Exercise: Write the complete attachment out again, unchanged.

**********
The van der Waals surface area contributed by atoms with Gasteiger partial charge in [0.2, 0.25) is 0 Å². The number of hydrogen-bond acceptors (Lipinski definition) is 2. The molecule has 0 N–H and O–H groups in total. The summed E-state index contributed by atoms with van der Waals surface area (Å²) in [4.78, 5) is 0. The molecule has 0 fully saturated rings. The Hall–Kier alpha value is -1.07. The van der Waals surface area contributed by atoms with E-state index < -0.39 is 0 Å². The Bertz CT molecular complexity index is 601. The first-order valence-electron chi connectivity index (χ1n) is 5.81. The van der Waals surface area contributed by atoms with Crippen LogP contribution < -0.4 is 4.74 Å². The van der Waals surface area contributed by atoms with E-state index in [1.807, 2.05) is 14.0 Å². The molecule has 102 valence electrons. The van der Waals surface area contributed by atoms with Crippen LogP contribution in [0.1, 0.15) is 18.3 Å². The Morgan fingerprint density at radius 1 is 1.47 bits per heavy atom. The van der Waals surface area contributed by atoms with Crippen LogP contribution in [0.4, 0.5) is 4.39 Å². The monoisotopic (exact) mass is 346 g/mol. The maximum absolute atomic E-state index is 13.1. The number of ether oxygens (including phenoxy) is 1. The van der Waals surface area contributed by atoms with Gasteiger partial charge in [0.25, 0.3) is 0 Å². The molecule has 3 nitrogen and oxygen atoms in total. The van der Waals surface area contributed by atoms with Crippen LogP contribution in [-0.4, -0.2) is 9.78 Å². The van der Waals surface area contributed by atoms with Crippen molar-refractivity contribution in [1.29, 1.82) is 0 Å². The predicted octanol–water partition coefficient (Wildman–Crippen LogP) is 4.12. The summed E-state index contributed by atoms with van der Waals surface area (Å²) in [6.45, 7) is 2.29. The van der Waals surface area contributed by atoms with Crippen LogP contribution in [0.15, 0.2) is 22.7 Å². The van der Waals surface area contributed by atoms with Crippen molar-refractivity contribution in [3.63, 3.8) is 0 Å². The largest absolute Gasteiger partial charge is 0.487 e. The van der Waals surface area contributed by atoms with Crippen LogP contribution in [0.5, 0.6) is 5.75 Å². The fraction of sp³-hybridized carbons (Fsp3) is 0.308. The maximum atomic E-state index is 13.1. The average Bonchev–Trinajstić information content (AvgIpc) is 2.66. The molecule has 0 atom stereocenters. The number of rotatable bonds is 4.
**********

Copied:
The van der Waals surface area contributed by atoms with Gasteiger partial charge in [0.2, 0.25) is 0 Å². The number of hydrogen-bond acceptors (Lipinski definition) is 2. The molecule has 0 N–H and O–H groups in total. The summed E-state index contributed by atoms with van der Waals surface area (Å²) in [4.78, 5) is 0. The molecule has 0 fully saturated rings. The Hall–Kier alpha value is -1.07. The van der Waals surface area contributed by atoms with E-state index < -0.39 is 0 Å². The Bertz CT molecular complexity index is 601. The first-order valence-electron chi connectivity index (χ1n) is 5.81. The van der Waals surface area contributed by atoms with Crippen LogP contribution < -0.4 is 4.74 Å². The van der Waals surface area contributed by atoms with E-state index in [1.807, 2.05) is 14.0 Å². The molecule has 102 valence electrons. The van der Waals surface area contributed by atoms with Crippen LogP contribution in [0.1, 0.15) is 18.3 Å². The Morgan fingerprint density at radius 1 is 1.47 bits per heavy atom. The van der Waals surface area contributed by atoms with Crippen LogP contribution in [0.4, 0.5) is 4.39 Å². The monoisotopic (exact) mass is 346 g/mol. The maximum absolute atomic E-state index is 13.1. The number of ether oxygens (including phenoxy) is 1. The van der Waals surface area contributed by atoms with Gasteiger partial charge in [0.25, 0.3) is 0 Å². The molecule has 3 nitrogen and oxygen atoms in total. The van der Waals surface area contributed by atoms with Crippen LogP contribution in [-0.4, -0.2) is 9.78 Å². The van der Waals surface area contributed by atoms with Crippen molar-refractivity contribution in [1.29, 1.82) is 0 Å². The predicted octanol–water partition coefficient (Wildman–Crippen LogP) is 4.12. The summed E-state index contributed by atoms with van der Waals surface area (Å²) in [6.45, 7) is 2.29. The van der Waals surface area contributed by atoms with Crippen LogP contribution in [0.15, 0.2) is 22.7 Å². The van der Waals surface area contributed by atoms with Crippen molar-refractivity contribution in [3.63, 3.8) is 0 Å². The largest absolute Gasteiger partial charge is 0.487 e. The van der Waals surface area contributed by atoms with Crippen LogP contribution in [0.5, 0.6) is 5.75 Å². The fraction of sp³-hybridized carbons (Fsp3) is 0.308. The maximum atomic E-state index is 13.1. The average Bonchev–Trinajstić information content (AvgIpc) is 2.66. The molecule has 0 atom stereocenters. The number of rotatable bonds is 4.